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This notice on a cigarette packet in Thailand shows the potential impact of reduced blood circulation to extremities because of smoking. Such pictorial warnings are among the anti-smoking measures that are more likely to be found in countries that have limited Big Tobacco's influence on their politics, according to the new Global Tobacco Industry Interference Index. Apichart Weerawong/AP hide caption

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Apichart Weerawong/AP

A woman rolls tobacco inside a tendu leaf to make a beedi cigarette at her home in Kannauj, Uttar Pradesh, India, on Wednesday, June 3, 2015. India's smokers favor cheaper options such as chewing and leaf-wrapped tobacco over cigarettes. Udit Kulshrestha/Bloomberg/Getty Images hide caption

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Udit Kulshrestha/Bloomberg/Getty Images

India Banned E-Cigarettes — But Beedis And Chewing Tobacco Remain Widespread

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President Trump speaks to the press with first lady Melania Trump and Acting Food and Drug Administration Commissioner Norman Sharpless (left) and Health and Human Services Secretary Alex Azar in the Oval Office at the White House on Wednesday. Nicholas Kamm/AFP/Getty Images hide caption

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Nicholas Kamm/AFP/Getty Images

FDA To Banish Flavored E-Cigarettes To Combat Youth Vaping

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Vaping has been linked to a cluster of hospitalizations in Wisconsin, Illinois and Minnesota. sestovic/Getty Images hide caption

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sestovic/Getty Images

What's Behind A Cluster Of Vaping-Related Hospitalizations?

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FDA warns that smoking cigarettes causes Type 2 diabetes, which raises blood sugar, among other serious health risks. U.S. Food and Drug Administration hide caption

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U.S. Food and Drug Administration

The disclosure of millions of once-secret tobacco industry documents — which are now readily searchable online — has opened a window into Senate Majority Leader Mitch McConnell's interactions with tobacco executives and lobbyists. Alvaro Tapia Hidalgo for NPR hide caption

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Alvaro Tapia Hidalgo for NPR

Tobacco's 'Special Friend': What Internal Documents Say About Mitch McConnell

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Senate Majority Leader Mitch McConnell, R-Ky., said he was spurred to act because of an "unprecedented spike" in the number of teenagers who were vaping, or smoking e-cigarettes. J. Scott Applewhite/AP hide caption

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J. Scott Applewhite/AP

Dramatic decreases in deaths from lung cancer among African-Americans were particularly notable, according to the American Cancer Society. Siri Stafford/Getty Images hide caption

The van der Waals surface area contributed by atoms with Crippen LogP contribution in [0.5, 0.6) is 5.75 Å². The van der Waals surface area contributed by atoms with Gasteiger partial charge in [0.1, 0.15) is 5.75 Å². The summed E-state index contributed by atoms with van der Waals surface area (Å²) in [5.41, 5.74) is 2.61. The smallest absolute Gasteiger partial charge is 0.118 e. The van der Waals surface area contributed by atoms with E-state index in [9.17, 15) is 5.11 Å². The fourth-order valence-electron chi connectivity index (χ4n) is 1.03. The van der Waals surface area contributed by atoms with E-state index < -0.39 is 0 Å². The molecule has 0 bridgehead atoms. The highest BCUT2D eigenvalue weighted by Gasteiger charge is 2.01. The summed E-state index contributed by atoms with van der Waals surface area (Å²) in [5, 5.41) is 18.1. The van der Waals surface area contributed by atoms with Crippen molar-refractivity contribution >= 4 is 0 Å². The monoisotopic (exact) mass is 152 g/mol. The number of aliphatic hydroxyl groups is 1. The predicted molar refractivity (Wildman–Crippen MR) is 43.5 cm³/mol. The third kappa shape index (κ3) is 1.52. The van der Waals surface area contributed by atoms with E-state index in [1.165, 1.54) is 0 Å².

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Siri Stafford/Getty Images

Signs in a Chicago shop window advertise e-cigarettes and pods from Juul in September. Altria, the parent company of Philip Morris, announced Thursday it would buy a 35 percent stake in the company. Scott Olson/Getty Images hide caption

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Scott Olson/Getty Images

Morning dew glistens on a tobacco leaf in a field outside Rolesville, N.C. Despite a worldwide decline in production, tobacco remains North Carolina's most valuable crop. Allen Breed/AP hide caption

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Allen Breed/AP

Julien Lavandier, a Colorado State University student, started smoking e-cigarettes as a high school sophomore. He says he's now hooked on Juul and has been unable to quit. John Daley / CPR News hide caption

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John Daley / CPR News

He Started Vaping As A Teen And Now Says Habit Is 'Impossible To Let Go'

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Brenda Fitzgerald, Georgia Department of Public Health commissioner, and Gov. Nathan Deal respond to questions about Ebola victims at Emory University Hospital and efforts to screen for Ebola in 2014. A report in Politico revealed documents showing several new investments, including in a tobacco company, by Centers for Disease Control and Prevention Director Brenda Fitzgerald. David Tulis/AP hide caption

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David Tulis/AP

Vapor from e-cigarettes contains toxins, although fewer than conventional cigarettes. mauro_grigollo/Getty Images/iStockphoto hide caption

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mauro_grigollo/Getty Images/iStockphoto

E-Cigarettes Likely Encourage Kids To Try Tobacco But May Help Adults Quit

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A JUUL e-cigarette for sale at Fast Eddie's Smoke Shop in Boston. The sleek devices are easy to conceal, which makes them popular with teenagers. Suzanne Kreiter/The Boston Globe via Getty Images hide caption

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Suzanne Kreiter/The Boston Globe via Getty Images

Advertisements paid for by tobacco companies say their products are deadly and were manipulated to be more addictive. Tobacco Free Kids hide caption

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Tobacco Free Kids

In Ads, Tobacco Companies Admit They Made Cigarettes More Addictive

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Researchers have found marijuana metabolites in the urine of babies who were exposed to adult marijuana use. deux/Corbis/Getty Images hide caption

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deux/Corbis/Getty Images

Doctors Say Parents Shouldn't Smoke Pot Around Kids

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